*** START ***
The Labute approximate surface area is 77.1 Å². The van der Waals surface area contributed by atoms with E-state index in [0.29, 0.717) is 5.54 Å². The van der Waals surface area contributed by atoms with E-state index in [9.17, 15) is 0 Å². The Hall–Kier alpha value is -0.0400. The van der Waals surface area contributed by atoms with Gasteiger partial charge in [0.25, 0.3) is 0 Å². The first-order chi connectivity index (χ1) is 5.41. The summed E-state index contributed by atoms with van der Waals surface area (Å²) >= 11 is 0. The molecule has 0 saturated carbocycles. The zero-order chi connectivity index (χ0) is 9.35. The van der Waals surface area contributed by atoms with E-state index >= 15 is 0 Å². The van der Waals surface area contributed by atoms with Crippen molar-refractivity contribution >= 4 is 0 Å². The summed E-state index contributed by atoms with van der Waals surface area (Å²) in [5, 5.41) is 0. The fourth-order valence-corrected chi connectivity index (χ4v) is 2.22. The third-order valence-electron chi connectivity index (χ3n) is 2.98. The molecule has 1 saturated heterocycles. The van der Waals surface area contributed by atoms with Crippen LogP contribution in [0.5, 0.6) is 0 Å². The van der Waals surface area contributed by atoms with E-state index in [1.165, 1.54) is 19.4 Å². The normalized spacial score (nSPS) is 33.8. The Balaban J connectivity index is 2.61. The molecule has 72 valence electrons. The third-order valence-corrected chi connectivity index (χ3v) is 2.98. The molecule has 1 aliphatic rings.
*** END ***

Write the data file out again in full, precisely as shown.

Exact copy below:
The Labute approximate surface area is 77.1 Å². The van der Waals surface area contributed by atoms with E-state index in [0.29, 0.717) is 5.54 Å². The van der Waals surface area contributed by atoms with E-state index in [9.17, 15) is 0 Å². The Hall–Kier alpha value is -0.0400. The van der Waals surface area contributed by atoms with Gasteiger partial charge in [0.25, 0.3) is 0 Å². The first-order chi connectivity index (χ1) is 5.41. The summed E-state index contributed by atoms with van der Waals surface area (Å²) >= 11 is 0. The molecule has 0 saturated carbocycles. The zero-order chi connectivity index (χ0) is 9.35. The van der Waals surface area contributed by atoms with E-state index >= 15 is 0 Å². The van der Waals surface area contributed by atoms with Crippen molar-refractivity contribution >= 4 is 0 Å². The summed E-state index contributed by atoms with van der Waals surface area (Å²) in [5, 5.41) is 0. The fourth-order valence-corrected chi connectivity index (χ4v) is 2.22. The third-order valence-electron chi connectivity index (χ3n) is 2.98. The molecule has 1 saturated heterocycles. The van der Waals surface area contributed by atoms with Crippen LogP contribution in [0.5, 0.6) is 0 Å². The van der Waals surface area contributed by atoms with E-state index in [1.165, 1.54) is 19.4 Å². The normalized spacial score (nSPS) is 33.8. The Balaban J connectivity index is 2.61. The molecule has 72 valence electrons. The third-order valence-corrected chi connectivity index (χ3v) is 2.98. The molecule has 1 aliphatic rings.